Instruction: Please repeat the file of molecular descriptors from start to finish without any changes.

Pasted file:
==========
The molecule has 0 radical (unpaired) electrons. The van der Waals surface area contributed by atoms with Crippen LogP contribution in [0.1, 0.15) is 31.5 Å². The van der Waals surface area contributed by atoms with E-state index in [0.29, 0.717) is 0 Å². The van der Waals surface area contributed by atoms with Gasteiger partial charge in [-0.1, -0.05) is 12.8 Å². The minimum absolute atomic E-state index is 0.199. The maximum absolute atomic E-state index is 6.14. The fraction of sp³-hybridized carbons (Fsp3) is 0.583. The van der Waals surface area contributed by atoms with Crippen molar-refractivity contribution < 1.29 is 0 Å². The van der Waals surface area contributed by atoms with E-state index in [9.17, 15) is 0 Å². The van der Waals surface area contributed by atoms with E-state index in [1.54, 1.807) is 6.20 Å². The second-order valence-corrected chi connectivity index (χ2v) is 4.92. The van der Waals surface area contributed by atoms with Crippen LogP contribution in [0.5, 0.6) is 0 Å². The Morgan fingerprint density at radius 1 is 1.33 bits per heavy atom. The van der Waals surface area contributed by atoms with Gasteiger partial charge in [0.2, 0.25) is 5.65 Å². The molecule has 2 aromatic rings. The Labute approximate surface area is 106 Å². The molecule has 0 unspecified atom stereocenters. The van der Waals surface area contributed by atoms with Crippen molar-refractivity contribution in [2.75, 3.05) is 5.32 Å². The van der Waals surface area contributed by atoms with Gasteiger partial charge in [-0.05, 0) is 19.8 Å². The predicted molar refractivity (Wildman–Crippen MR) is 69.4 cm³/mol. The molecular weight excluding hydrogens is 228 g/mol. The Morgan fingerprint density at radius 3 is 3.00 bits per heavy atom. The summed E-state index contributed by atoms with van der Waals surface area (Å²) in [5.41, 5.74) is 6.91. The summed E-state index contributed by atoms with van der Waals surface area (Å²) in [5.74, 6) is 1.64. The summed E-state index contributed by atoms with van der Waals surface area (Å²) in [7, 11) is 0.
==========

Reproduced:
The molecule has 0 radical (unpaired) electrons. The van der Waals surface area contributed by atoms with Crippen LogP contribution in [0.1, 0.15) is 31.5 Å². The van der Waals surface area contributed by atoms with E-state index in [0.29, 0.717) is 0 Å². The van der Waals surface area contributed by atoms with Gasteiger partial charge in [-0.1, -0.05) is 12.8 Å². The minimum absolute atomic E-state index is 0.199. The maximum absolute atomic E-state index is 6.14. The fraction of sp³-hybridized carbons (Fsp3) is 0.583. The van der Waals surface area contributed by atoms with Crippen molar-refractivity contribution < 1.29 is 0 Å². The van der Waals surface area contributed by atoms with E-state index in [9.17, 15) is 0 Å². The van der Waals surface area contributed by atoms with E-state index in [1.54, 1.807) is 6.20 Å². The second-order valence-corrected chi connectivity index (χ2v) is 4.92. The van der Waals surface area contributed by atoms with Crippen LogP contribution in [0.5, 0.6) is 0 Å². The Morgan fingerprint density at radius 1 is 1.33 bits per heavy atom. The van der Waals surface area contributed by atoms with Gasteiger partial charge in [0.2, 0.25) is 5.65 Å². The molecule has 2 aromatic rings. The Labute approximate surface area is 106 Å². The molecule has 0 unspecified atom stereocenters. The van der Waals surface area contributed by atoms with Crippen molar-refractivity contribution in [2.75, 3.05) is 5.32 Å². The van der Waals surface area contributed by atoms with Gasteiger partial charge in [-0.05, 0) is 19.8 Å². The predicted molar refractivity (Wildman–Crippen MR) is 69.4 cm³/mol. The molecular weight excluding hydrogens is 228 g/mol. The Morgan fingerprint density at radius 3 is 3.00 bits per heavy atom. The summed E-state index contributed by atoms with van der Waals surface area (Å²) in [5.41, 5.74) is 6.91. The summed E-state index contributed by atoms with van der Waals surface area (Å²) in [5.74, 6) is 1.64. The summed E-state index contributed by atoms with van der Waals surface area (Å²) in [7, 11) is 0.